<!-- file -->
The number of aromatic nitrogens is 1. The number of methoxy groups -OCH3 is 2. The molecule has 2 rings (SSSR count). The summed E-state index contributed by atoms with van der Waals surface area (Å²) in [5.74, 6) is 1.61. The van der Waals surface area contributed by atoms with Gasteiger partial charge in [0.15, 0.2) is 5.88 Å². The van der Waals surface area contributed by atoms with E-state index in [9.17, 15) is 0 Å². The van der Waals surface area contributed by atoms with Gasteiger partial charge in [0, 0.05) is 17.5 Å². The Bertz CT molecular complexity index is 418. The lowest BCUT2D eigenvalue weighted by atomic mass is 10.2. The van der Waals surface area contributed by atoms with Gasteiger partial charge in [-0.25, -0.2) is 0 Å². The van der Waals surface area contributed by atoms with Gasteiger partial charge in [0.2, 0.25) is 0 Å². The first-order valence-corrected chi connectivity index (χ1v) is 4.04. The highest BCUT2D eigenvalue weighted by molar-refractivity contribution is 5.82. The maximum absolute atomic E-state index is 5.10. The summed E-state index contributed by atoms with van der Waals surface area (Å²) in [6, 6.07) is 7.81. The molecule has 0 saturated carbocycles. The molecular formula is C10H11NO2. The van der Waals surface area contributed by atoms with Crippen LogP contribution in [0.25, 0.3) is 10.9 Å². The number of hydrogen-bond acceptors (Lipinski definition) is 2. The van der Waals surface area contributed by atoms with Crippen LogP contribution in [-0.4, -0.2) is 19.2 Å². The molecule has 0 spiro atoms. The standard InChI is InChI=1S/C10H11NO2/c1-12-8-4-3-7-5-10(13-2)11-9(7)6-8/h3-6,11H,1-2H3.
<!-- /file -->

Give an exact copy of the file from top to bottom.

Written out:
The number of aromatic nitrogens is 1. The number of methoxy groups -OCH3 is 2. The molecule has 2 rings (SSSR count). The summed E-state index contributed by atoms with van der Waals surface area (Å²) in [5.74, 6) is 1.61. The van der Waals surface area contributed by atoms with Gasteiger partial charge in [0.15, 0.2) is 5.88 Å². The van der Waals surface area contributed by atoms with E-state index in [9.17, 15) is 0 Å². The van der Waals surface area contributed by atoms with Gasteiger partial charge in [0, 0.05) is 17.5 Å². The Bertz CT molecular complexity index is 418. The lowest BCUT2D eigenvalue weighted by atomic mass is 10.2. The van der Waals surface area contributed by atoms with Gasteiger partial charge in [-0.25, -0.2) is 0 Å². The van der Waals surface area contributed by atoms with Gasteiger partial charge in [0.2, 0.25) is 0 Å². The first-order valence-corrected chi connectivity index (χ1v) is 4.04. The highest BCUT2D eigenvalue weighted by molar-refractivity contribution is 5.82. The maximum absolute atomic E-state index is 5.10. The summed E-state index contributed by atoms with van der Waals surface area (Å²) in [6, 6.07) is 7.81. The molecule has 0 saturated carbocycles. The molecular formula is C10H11NO2. The van der Waals surface area contributed by atoms with Crippen LogP contribution in [0.25, 0.3) is 10.9 Å². The number of hydrogen-bond acceptors (Lipinski definition) is 2. The van der Waals surface area contributed by atoms with Crippen LogP contribution in [-0.4, -0.2) is 19.2 Å². The molecule has 0 spiro atoms. The standard InChI is InChI=1S/C10H11NO2/c1-12-8-4-3-7-5-10(13-2)11-9(7)6-8/h3-6,11H,1-2H3.